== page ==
Last year, she hadn’t had trout in a year, so she had trout. I had rabbit.

This year, I hadn’t had trout in six months, so I had trout. She had rabbit.

We are firm believers in swapping bites.


In the mountains, trout tastes sweet. I tried it once in New York. It wasn’t sweet. It tasted odd.

I’ve gotten accustomed to Atlantic fish – other than Atlantic salmon. I love Pacific salmon. But Atlantic salmon tastes rancid to me.

The trout was pan seared and served in almond shavings and tarragon butter. It was as sweet as I remembered.


The rabbit – in a rosemary-mushroom reduction – was a warm note on a cool summer night.

An elegant light Willamette pinot.

Dinner conversation was New York heat and humidity, Western wildfires, putting up hay, hay yield, calf yield, food, wedding plans, the next day’s cookout.

She gave me background on the parts of her family I would meet for the first time at the cookout. A warning that we would be the first lesbians some of them had ever met. She wasn’t sure how open-minded some of the distant cousins would be. I could tolerate some pleasant bigotry, and even a suggestion or two that I was headed to Hell. Still, I suggested that – for the sake of inter-family harmony – we keep any doubtful relatives away from my mother.


The chef came out of the kitchen with three glasses and a half-bottle of Sauternes to toast us over a deep dish berry crisp.


The B&B was romantic and gay-friendly. Very romantic. Very gay-friendly.

It’s not the heat …

Now I understand the line,

It’s not the heat, it’s the humidity.

The last few days, the heat in New York City has been brutal. Yesterday, the high was 96 F (36 C). It’s much hotter on the subway platform. The subway cars are air conditioned, but that just means pumping the heat out of the car and into the stations and tunnels.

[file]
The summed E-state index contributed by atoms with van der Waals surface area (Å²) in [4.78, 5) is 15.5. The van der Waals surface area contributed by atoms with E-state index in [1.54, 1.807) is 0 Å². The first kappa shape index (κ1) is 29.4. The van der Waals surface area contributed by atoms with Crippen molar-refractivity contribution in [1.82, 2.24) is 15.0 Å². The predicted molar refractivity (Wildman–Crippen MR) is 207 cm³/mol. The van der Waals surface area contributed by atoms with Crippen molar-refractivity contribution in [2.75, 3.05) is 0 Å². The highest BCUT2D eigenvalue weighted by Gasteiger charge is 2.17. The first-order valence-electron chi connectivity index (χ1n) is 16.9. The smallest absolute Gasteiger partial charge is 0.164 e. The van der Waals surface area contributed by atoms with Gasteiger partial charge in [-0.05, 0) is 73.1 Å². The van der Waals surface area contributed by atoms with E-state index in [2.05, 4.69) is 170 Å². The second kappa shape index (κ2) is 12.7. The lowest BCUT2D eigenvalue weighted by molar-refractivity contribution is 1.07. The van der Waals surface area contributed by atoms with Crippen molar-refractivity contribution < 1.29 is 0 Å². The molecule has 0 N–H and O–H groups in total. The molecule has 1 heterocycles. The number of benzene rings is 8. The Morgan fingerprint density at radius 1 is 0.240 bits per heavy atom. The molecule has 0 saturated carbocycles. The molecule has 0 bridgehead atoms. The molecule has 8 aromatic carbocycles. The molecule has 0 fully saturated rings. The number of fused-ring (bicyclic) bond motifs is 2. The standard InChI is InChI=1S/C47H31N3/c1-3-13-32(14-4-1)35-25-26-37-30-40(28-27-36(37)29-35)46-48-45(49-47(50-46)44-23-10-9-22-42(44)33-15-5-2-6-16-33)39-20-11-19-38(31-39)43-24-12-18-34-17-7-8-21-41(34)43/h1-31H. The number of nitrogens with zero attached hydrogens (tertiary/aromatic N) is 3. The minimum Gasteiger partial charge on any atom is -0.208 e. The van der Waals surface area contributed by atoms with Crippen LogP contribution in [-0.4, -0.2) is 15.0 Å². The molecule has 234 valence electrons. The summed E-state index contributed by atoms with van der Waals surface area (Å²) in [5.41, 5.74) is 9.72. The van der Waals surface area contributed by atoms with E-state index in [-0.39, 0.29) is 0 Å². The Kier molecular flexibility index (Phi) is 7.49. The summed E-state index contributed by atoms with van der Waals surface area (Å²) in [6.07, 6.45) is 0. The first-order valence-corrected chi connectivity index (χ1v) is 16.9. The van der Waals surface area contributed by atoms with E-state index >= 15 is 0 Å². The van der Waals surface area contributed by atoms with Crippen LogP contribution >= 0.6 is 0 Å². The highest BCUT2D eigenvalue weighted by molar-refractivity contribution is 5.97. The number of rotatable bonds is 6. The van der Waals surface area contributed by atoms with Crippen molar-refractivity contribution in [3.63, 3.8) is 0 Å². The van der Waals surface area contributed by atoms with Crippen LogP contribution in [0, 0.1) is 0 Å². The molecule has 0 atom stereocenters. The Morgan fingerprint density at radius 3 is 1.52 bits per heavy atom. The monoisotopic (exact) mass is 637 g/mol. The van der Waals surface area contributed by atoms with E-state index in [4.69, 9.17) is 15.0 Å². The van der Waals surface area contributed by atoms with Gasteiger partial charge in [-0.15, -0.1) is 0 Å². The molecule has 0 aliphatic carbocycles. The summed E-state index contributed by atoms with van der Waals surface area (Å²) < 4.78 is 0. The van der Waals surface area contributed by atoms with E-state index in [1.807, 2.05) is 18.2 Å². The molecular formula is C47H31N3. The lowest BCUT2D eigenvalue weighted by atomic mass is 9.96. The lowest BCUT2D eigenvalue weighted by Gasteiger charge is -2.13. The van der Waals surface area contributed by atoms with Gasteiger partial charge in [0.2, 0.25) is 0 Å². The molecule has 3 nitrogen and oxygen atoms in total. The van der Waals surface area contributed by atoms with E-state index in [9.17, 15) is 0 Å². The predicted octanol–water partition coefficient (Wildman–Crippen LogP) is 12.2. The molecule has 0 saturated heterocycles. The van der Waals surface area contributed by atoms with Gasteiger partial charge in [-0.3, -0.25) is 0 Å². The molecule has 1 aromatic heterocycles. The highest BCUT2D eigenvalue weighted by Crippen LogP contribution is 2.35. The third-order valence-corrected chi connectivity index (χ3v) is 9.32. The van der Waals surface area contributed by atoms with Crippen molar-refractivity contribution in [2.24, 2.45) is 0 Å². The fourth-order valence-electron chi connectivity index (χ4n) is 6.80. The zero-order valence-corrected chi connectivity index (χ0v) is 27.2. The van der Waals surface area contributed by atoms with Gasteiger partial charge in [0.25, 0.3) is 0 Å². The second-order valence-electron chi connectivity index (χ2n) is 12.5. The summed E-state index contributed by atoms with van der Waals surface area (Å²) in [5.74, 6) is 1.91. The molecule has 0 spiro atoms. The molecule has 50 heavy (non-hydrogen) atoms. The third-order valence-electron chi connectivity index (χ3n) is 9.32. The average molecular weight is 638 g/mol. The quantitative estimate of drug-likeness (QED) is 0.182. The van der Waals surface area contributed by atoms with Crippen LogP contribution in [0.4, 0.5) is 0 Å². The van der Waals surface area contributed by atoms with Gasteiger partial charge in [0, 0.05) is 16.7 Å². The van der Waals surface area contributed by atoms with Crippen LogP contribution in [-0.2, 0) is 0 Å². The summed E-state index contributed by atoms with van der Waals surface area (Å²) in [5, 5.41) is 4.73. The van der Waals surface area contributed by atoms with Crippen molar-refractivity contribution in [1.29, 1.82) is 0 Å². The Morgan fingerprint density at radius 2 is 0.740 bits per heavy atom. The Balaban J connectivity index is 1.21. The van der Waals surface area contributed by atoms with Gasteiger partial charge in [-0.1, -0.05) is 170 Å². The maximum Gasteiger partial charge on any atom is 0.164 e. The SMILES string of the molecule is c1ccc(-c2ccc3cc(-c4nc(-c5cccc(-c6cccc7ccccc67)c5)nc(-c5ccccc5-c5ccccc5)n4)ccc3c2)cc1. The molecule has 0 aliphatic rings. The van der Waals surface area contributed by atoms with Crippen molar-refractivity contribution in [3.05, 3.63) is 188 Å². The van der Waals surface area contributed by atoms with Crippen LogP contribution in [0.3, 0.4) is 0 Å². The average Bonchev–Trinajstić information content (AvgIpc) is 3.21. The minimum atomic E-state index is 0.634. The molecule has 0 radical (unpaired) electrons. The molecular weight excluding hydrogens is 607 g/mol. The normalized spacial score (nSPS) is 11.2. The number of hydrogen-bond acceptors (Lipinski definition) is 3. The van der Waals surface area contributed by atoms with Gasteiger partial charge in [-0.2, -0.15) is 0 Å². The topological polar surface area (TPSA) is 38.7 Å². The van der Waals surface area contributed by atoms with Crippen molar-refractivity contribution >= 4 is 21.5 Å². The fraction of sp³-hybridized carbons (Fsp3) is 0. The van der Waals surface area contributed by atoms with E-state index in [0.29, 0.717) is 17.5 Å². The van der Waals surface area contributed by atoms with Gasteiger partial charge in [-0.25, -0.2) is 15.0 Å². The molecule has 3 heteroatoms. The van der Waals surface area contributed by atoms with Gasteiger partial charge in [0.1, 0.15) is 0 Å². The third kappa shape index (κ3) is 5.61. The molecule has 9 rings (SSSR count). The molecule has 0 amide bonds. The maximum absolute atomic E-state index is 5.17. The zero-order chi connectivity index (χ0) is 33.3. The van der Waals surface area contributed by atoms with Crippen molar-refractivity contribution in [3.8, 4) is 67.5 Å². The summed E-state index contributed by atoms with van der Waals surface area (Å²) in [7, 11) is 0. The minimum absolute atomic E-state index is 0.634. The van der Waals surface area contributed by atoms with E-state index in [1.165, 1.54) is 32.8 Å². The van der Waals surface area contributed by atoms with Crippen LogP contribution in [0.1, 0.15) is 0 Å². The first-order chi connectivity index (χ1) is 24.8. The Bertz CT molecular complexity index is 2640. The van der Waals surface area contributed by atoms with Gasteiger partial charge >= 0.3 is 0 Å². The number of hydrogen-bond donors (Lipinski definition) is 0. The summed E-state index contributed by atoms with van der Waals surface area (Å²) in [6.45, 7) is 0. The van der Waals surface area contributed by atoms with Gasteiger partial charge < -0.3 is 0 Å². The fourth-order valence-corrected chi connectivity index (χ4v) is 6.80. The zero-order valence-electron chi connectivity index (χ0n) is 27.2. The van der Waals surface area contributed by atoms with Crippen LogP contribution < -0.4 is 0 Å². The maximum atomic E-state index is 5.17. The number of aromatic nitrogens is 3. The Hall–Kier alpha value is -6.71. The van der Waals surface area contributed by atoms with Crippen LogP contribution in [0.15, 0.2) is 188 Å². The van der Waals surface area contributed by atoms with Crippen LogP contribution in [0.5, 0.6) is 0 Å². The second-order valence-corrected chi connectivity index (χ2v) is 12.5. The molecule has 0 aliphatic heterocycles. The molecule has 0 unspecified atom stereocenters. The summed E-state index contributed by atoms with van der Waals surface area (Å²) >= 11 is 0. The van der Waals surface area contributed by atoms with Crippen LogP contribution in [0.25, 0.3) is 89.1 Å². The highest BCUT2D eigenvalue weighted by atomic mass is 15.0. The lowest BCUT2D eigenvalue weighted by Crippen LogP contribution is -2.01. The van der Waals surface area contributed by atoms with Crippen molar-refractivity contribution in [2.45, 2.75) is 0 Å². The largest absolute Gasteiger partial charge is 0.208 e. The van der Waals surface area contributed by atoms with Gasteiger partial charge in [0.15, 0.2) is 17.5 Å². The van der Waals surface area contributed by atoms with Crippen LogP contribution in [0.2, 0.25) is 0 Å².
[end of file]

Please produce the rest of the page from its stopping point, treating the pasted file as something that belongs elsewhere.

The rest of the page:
Back home, it gets hot in the summer. 90 F (32 C) to 100 (38 C) – or hotter – during the day.

The air is thin. Cloud cover is normally, at most, lovely little puffs that march in a lattice across the impossibly blue sky. The shadows race across the valleys.

It doesn’t rain much. The summer rain tends to be in thunderstorms, which can be violent.


I don’t mind that heat back home.

It’s hot, but it’s dry. Sweat evaporates quickly, leaving me feeling clean and cool. Here, sweat is just sticky.


Even on the hottest days back home, it gets cool in the evening. On a 90 F (32 C) day, it will usually be 50 F (10 C) or cooler in the evening.

I love to sleep with the windows open, with the breeze just tickling the curtains. When I was a little girl, I loved to wake up just as the sun was coming in the window, the cicadas starting to make noise, the curtains rustling, the warmth on my back, the smell of the clean air.


I hate air conditioning. I hate the processed taste of the air. I hate the noise of the compressor and fan.

The only times I used air conditioning back home were in job site trailers, to keep the dust down.

I don’t have air conditioning in my apartment. My Love has a couple of window units, which were inadequate to cool even a single room the last few nights.

We’d both rather turn them off and open the windows, even on the hottest nights. Her bedroom has a big ceiling fan, which is wonderful.


The heat is an incentive to work late – Stay in the office air conditioning; avoid the crush on the subway platform.

It’s also an incentive to go to the beach house. It’s normally 10 F (5 C) to 20 F (11 C) cooler, with a nice breeze and (surprising to me) less humidity.

My Love has been working from our rental house on Fridays and Mondays. She goes up Friday morning and picks me up at the train on Friday afternoon. She drops me at the train early Monday morning and drives down on the afternoon.

I didn’t want to do that – I thought it would send the wrong message to the senior guys in my firm. But they all work from their weekend houses on Fridays (and some of them on Mondays, too). They told me I’m crazy to be in the office on Fridays. I’m going to take them at their word.

So we’re both going up tonight and coming back on Monday night.